Watch stocks you care about
The single, easiest way to keep track of all the stocks that matter...
Your own personalized stock watchlist!
It's a 100% FREE Motley Fool service...
Which will be the last telecom standing? We may know sooner than you think.
Yesterday, at the CTIA trade show, Sprint Nextel's (NYSE: S ) chief executive Dan Hesse said his company would stop charging wireless subscribers by the minute and start charging by the gigabyte. The change won't happen immediately, but in two years, The Wall Street Journal reports Hesse as saying.
As if the timing matters. With this change, Sprint is pretty much admitting that traditional telephony is dead.
Credit Hesse for recognizing the obvious, even if he's doing so long after at least one of his peers. Last year, AT&T (NYSE: T ) called the old Public Switched Telephone Network a relic in a filing with the Federal Communications Commission. In February, a spokesperson explained the company's support of Skype on Apple's (Nasdaq: AAPL ) iPhone by calling it a consequence of courting data users. Telephony has become secondary to AT&T; Hesse is singing a similar tune.
But there are implications to taking dynamite to the pay-for-minutes model that has sustained wireless providers such as Sprint, AT&T, Verizon (NYSE: VZ ) , and Deutsche Telekom's (NYSE: DT ) T-Mobile for years. Eliminating the buffer created by overcharging for unused minutes would surely lead to lower margins.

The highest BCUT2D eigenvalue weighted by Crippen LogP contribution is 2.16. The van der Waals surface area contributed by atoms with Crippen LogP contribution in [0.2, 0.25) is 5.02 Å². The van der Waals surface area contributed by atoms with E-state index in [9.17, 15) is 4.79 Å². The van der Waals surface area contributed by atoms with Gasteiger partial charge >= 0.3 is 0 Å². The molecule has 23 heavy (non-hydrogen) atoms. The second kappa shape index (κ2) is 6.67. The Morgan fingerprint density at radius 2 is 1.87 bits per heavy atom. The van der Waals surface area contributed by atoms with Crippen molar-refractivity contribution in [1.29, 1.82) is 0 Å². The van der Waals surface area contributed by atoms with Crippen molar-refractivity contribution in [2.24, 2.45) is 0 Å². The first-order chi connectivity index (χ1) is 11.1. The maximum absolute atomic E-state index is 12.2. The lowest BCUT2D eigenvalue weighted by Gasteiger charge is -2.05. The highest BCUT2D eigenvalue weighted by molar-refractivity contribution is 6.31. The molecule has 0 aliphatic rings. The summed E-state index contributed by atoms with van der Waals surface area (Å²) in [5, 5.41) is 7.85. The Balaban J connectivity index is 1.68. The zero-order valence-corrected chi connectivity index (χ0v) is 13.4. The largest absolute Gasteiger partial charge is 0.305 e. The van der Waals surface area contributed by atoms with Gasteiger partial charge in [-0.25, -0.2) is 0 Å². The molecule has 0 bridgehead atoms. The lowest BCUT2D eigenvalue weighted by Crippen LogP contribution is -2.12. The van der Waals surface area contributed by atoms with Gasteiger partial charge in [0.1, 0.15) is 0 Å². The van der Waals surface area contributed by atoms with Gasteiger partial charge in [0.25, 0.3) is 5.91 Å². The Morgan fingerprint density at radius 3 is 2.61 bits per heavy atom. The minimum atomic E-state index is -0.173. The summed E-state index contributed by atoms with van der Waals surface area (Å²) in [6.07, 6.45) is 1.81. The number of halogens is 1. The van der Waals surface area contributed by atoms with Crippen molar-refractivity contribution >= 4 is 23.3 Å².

Hesse, for his part, seems to be characterizing this as an evolutionary move that aligns his company more closely with partner Clearwire (Nasdaq: CLWR ) . Together, they'll design plans for high-speed access to a national 4G WiMAX network capable of carrying voice, video, and data with equal velocity. Smartphones such as Palm's (Nasdaq: PALM ) Pre ensure that data will account for a large portion of the traffic, which in turn makes per-gigabyte-consumed pricing seem more appropriate.
And it may be. Trouble is, once today's opaque wireless pricing schemes go away, replaced by one-size fits all data plans, differentiators disappear. Cost becomes king, and a race to the bottom is all that's left. That's why I'm staying short in all the telcos in my Motley Fool CAPS portfolio.
Is Sprint right to switch to per-gigabyte pricing? Discuss in the comments box below.